The disk controller may change a virtual-physical extent mapping table so that the target extent is mapped to the virtual volume as a new extent instead of the source extent [2007]. The disk controller may clear the security being set on the source extent [2008]. The disk controller may then release the source extent and change the free extent list so that the source extent is listed as not in use. The disk controller may change the virtual volume management table so that the disk controller can cache data of the virtual volume in the cache memory of the primary storage system [2009]. The disk controller changes the virtual volume management table so that the primary storage system is the only owner of the virtual volume [2010]. Therefore, no server can access the target extent by bypassing the primary storage system. The disk controller may then repeat this procedure [2001].

FIG. 15 shows a diagram of a direct extent access request process according to an example embodiment of the present invention. A redirector may ask the primary storage system to get a virtual-physical mapping of a specific virtual volume. The redirector uses this information in order to access data stored in a physical volume of an external storage system without passing through the primary storage system. The redirector may use a library or an API to get a mapping table and permission for a direct access. The library or the API may initiate this process at a primary storage system. The disk controller then processes the request.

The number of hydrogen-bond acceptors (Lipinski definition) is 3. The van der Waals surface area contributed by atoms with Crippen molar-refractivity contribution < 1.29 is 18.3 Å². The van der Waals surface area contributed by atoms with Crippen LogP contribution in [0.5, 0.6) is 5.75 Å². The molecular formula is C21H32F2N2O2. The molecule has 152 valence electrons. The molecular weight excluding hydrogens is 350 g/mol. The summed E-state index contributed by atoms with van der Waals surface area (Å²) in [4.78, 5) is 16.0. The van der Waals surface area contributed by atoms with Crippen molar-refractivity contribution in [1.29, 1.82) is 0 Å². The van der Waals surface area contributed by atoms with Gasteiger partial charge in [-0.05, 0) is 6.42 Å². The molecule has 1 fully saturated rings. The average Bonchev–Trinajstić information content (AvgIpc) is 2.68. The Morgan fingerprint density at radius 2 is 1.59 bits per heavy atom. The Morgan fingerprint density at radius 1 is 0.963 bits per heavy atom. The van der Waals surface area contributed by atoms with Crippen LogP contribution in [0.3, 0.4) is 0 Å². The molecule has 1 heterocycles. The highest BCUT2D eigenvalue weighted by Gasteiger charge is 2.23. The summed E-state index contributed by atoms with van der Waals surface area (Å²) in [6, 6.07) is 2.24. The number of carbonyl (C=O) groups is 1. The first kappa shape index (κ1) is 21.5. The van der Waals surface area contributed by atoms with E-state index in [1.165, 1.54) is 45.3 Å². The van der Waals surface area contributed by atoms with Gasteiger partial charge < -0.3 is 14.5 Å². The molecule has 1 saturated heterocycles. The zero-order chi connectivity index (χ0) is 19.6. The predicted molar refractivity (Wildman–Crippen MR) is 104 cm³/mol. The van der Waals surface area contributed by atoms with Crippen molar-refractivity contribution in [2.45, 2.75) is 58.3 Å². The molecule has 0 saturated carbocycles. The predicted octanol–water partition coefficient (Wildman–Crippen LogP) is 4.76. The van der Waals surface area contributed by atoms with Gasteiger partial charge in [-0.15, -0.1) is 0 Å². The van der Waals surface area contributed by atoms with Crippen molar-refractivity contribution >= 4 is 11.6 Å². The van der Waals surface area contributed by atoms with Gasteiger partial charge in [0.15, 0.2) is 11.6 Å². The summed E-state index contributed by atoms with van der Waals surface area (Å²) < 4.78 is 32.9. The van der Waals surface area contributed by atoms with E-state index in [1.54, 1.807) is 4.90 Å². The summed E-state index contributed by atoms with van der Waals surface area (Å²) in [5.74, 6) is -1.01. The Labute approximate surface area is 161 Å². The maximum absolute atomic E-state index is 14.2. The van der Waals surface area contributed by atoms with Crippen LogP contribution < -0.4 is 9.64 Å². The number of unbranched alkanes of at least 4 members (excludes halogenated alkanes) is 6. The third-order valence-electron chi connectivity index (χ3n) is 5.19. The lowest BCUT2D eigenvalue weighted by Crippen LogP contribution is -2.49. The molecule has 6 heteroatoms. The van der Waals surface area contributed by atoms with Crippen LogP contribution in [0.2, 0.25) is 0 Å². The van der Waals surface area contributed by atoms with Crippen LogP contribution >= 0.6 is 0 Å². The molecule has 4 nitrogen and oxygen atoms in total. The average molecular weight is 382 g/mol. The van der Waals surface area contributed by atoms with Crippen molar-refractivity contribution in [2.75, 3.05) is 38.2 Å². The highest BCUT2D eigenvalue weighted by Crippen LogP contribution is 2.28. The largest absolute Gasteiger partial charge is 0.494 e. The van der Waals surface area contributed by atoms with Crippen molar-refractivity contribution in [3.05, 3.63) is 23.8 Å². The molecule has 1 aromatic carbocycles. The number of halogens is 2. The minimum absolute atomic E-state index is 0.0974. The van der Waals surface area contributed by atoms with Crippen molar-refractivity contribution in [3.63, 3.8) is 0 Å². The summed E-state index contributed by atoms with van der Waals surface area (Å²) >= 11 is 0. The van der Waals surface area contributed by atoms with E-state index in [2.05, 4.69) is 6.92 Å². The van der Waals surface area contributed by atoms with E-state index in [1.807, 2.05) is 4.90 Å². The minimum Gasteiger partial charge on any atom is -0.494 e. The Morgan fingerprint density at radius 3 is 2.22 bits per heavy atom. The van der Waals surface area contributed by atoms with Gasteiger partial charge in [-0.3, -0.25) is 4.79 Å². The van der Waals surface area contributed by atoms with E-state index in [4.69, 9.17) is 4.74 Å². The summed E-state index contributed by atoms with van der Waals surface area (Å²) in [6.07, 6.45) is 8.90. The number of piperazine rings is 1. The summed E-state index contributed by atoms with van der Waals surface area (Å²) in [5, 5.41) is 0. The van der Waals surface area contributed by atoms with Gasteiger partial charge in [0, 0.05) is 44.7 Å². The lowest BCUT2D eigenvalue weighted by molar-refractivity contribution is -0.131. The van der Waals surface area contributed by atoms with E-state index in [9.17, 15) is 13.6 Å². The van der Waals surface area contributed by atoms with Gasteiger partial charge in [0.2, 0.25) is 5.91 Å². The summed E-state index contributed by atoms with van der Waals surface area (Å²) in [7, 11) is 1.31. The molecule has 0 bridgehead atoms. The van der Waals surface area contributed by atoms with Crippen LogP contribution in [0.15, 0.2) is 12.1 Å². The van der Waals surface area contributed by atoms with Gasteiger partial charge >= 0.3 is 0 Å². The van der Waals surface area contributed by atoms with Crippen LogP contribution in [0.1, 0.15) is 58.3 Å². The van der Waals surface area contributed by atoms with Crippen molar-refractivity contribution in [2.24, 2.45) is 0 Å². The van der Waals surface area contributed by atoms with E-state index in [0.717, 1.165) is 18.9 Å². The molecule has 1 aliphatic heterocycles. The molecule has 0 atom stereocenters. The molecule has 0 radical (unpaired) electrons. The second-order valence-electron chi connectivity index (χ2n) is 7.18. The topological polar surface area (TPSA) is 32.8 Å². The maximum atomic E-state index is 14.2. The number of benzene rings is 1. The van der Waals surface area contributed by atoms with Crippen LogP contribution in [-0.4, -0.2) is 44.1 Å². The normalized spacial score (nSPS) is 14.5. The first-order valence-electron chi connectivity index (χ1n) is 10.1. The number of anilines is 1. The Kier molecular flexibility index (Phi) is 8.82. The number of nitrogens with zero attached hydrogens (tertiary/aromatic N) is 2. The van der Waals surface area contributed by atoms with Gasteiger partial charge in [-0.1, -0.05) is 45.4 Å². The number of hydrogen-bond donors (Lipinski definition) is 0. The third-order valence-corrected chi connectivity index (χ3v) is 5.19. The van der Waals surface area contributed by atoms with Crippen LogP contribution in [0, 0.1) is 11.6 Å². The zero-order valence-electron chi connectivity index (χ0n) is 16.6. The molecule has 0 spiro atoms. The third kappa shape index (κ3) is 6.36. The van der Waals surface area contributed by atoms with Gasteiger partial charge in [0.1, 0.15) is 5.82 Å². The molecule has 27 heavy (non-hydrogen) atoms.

The disk controller checks if one or more physical extents being mapped to the specified virtual volume are located in external storage systems [2401], and if not, the disk controller exits this procedure [2401A]. The disk controller changes the virtual volume management table so that data caching for the specified virtual volume at the primary storage system is disabled [2402]. The disk controller may set security for the external extents so that the primary storage system, existing owners in the virtual volume management table and the requesting server can access the external extents [2403]. The disk controller adds the requesting server into the virtual volume management table as another owner of the virtual volume [2404]. The disk controller returns a virtual-physical extent mapping table related to the virtual volume to the redirector [2405].

FIG. 16 shows a flowchart of a redirector process according to an example embodiment of the present invention. A redirector may present to applications virtual volumes at the server level. The applications issue I/O requests to the virtual volumes. Depending on an offset set in the request, the redirector determines where the I/O requests need to be sent, the primary storage system or the external storage systems. The redirector may periodically request a direct extent access to virtual volumes. Thus, the redirector may get a virtual-physical mapping table of a virtual volume from the primary storage system and keeps it in its memory.